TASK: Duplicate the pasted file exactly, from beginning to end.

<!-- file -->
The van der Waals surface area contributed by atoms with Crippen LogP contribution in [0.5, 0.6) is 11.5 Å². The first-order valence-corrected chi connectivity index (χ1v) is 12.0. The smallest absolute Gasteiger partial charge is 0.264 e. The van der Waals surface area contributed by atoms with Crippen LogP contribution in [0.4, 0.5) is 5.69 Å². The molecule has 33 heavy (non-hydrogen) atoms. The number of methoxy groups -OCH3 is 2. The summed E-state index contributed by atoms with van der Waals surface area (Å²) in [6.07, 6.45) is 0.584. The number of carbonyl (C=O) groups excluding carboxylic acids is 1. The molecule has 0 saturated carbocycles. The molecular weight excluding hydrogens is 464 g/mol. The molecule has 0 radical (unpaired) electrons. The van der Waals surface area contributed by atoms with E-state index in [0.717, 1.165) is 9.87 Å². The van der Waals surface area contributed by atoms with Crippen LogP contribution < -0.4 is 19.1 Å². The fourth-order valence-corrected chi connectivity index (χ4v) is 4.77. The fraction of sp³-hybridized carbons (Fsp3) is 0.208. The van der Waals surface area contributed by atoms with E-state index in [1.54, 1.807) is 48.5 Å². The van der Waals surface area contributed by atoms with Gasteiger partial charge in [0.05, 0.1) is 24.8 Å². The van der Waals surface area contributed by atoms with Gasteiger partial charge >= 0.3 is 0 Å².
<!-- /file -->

The van der Waals surface area contributed by atoms with Crippen LogP contribution in [0.5, 0.6) is 11.5 Å². The first-order valence-corrected chi connectivity index (χ1v) is 12.0. The smallest absolute Gasteiger partial charge is 0.264 e. The van der Waals surface area contributed by atoms with Crippen LogP contribution in [0.4, 0.5) is 5.69 Å². The molecule has 33 heavy (non-hydrogen) atoms. The number of methoxy groups -OCH3 is 2. The summed E-state index contributed by atoms with van der Waals surface area (Å²) in [6.07, 6.45) is 0.584. The number of carbonyl (C=O) groups excluding carboxylic acids is 1. The molecule has 0 saturated carbocycles. The molecular weight excluding hydrogens is 464 g/mol. The molecule has 0 radical (unpaired) electrons. The van der Waals surface area contributed by atoms with E-state index in [0.717, 1.165) is 9.87 Å². The van der Waals surface area contributed by atoms with Crippen LogP contribution < -0.4 is 19.1 Å². The fourth-order valence-corrected chi connectivity index (χ4v) is 4.77. The fraction of sp³-hybridized carbons (Fsp3) is 0.208. The van der Waals surface area contributed by atoms with E-state index in [1.54, 1.807) is 48.5 Å². The van der Waals surface area contributed by atoms with Gasteiger partial charge in [0.05, 0.1) is 24.8 Å². The van der Waals surface area contributed by atoms with Gasteiger partial charge >= 0.3 is 0 Å².